Location: National Germplasm Resources LaboratoryTitle: Using high throughput sequencing in plant virus diagnostics Author
Submitted to: Meeting Abstract
Publication Type: Abstract Only
Publication Acceptance Date: 7/18/2018
Publication Date: N/A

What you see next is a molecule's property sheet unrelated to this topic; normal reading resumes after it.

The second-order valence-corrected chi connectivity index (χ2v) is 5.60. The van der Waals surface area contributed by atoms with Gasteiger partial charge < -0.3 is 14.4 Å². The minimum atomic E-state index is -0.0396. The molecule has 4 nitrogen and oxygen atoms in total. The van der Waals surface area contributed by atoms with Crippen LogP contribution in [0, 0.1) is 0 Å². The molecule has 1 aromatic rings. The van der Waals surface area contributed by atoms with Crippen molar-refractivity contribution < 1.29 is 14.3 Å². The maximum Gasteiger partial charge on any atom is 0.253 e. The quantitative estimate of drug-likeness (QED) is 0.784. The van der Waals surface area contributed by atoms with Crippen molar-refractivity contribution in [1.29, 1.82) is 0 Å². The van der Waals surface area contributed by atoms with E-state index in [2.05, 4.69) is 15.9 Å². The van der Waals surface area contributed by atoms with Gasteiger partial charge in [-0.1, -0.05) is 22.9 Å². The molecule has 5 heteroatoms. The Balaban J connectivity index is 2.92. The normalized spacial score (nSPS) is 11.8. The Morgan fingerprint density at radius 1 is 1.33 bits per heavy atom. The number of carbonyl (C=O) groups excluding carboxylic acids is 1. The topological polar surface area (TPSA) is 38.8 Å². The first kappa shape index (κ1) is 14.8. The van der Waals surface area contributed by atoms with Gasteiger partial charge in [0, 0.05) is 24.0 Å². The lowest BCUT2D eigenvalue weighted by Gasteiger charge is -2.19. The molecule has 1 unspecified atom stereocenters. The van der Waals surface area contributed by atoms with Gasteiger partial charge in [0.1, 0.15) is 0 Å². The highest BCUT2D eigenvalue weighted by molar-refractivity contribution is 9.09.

Technical Abstract: Plant viromes are defined by the assembly of viral nucleic acids, both DNA and RNA, associated with any plant sample or community of plants. Plant viral metagenomics is the genomic analysis of the plant virome. High throughput sequencing (HTS) is a metagenomics-based technique used to detect either individual particles or entire populations of viruses. This review considers both the benefits and pitfalls of HTS methods. HTS is beginning to supersede more traditionally used plant virus diagnostic methods such as biological indicators, ELISA, PCR, RT-PCR, and electron microscopy. The advantages of HTS are: extreme sensitivity, reliability, and the relative ease of obtaining a whole viral genome sequence. HTS has other applications for plant virology, including studying pathogen diversity, the discovery of new and uncharacterized viruses, and as a tool for virus surveys and large-scale epidemiological studies. An essential variable to consider is the nucleic acid (NA) (DNA or RNA, single or double stranded, size selection, with or without enrichment, etc.) template used in the downstream HTS workflow. These considerations provide several sequencing options: total NA and shotgun approach, double stranded RNA, virion purified NA, and small interfering RNAs. Using HTS for virus detection and characterization requires comprehensive computational efforts. Among many of the challenges with HTS data is the de novo assembly and accurate sequence mapping to known references or newly assembled contigs. HTS raw data reads consist of NA from viruses, prokaryotic and eukaryotic organisms. To identify and associate these reads with their true biological significance is a major challenge for the HTS approach. In many occasions reads and contigs are identified with very low identities (~20-40%) to viral taxa, and could suggest they represent an uncharacterized virus. However, it can also be a false alarm and such data needs to be carefully evaluated. In most cases a PCR-based approach and Sanger sequencing is necessary to validate HTS results. A single NA extract sent for HTS often yields a complete viral genome but one test has several potential bioinformatic outcomes: 1) a single sequence of the target; 2) multiple, positive target sequences; 3) fragmentary sequence of target; 4) no good assembly evident; 5) heavy contamination sample-to-sample: cross talk between samples and false positives. Another important challenge is the sensitivity of HTS. Processing and analyzing samples with low viral NA titer can lead to overlooking potential infections and result in a false negative detection. HTS has been gaining popularity and has aided in the discovery of numerous new viruses. However, there is a gap between HTS data and its biological meaning, which poses yet another challenge for satisfying Koch’s postulates. The application of HTS may even cause a methodological shift from disease etiology to metagenomics approaches, and creates ambiguity for plant quarantine regulations. Despite its current challenges HTS is very promising approach in plant virus diagnostics and virus characterization.